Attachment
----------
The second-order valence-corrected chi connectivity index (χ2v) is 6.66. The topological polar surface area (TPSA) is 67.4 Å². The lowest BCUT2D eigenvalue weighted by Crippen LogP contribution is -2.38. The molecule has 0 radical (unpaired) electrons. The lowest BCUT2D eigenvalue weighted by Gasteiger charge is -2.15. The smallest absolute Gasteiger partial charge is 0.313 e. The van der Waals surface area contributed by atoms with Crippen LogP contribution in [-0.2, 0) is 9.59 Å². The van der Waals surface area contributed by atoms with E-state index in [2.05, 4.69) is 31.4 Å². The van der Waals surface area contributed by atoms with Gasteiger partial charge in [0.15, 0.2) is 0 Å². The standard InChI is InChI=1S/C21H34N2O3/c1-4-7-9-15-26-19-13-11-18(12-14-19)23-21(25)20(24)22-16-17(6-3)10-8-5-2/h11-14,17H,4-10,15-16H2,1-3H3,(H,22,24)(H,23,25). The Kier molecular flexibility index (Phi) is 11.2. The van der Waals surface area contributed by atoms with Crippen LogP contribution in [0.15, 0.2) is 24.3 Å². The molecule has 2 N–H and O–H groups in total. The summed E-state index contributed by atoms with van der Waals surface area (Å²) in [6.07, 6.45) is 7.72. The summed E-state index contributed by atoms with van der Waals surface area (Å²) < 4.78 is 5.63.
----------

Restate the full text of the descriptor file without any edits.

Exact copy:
The second-order valence-corrected chi connectivity index (χ2v) is 6.66. The topological polar surface area (TPSA) is 67.4 Å². The lowest BCUT2D eigenvalue weighted by Crippen LogP contribution is -2.38. The molecule has 0 radical (unpaired) electrons. The lowest BCUT2D eigenvalue weighted by Gasteiger charge is -2.15. The smallest absolute Gasteiger partial charge is 0.313 e. The van der Waals surface area contributed by atoms with Crippen LogP contribution in [-0.2, 0) is 9.59 Å². The van der Waals surface area contributed by atoms with E-state index in [2.05, 4.69) is 31.4 Å². The van der Waals surface area contributed by atoms with Gasteiger partial charge in [0.15, 0.2) is 0 Å². The standard InChI is InChI=1S/C21H34N2O3/c1-4-7-9-15-26-19-13-11-18(12-14-19)23-21(25)20(24)22-16-17(6-3)10-8-5-2/h11-14,17H,4-10,15-16H2,1-3H3,(H,22,24)(H,23,25). The Kier molecular flexibility index (Phi) is 11.2. The van der Waals surface area contributed by atoms with Crippen LogP contribution in [0.15, 0.2) is 24.3 Å². The molecule has 2 N–H and O–H groups in total. The summed E-state index contributed by atoms with van der Waals surface area (Å²) in [6.07, 6.45) is 7.72. The summed E-state index contributed by atoms with van der Waals surface area (Å²) < 4.78 is 5.63.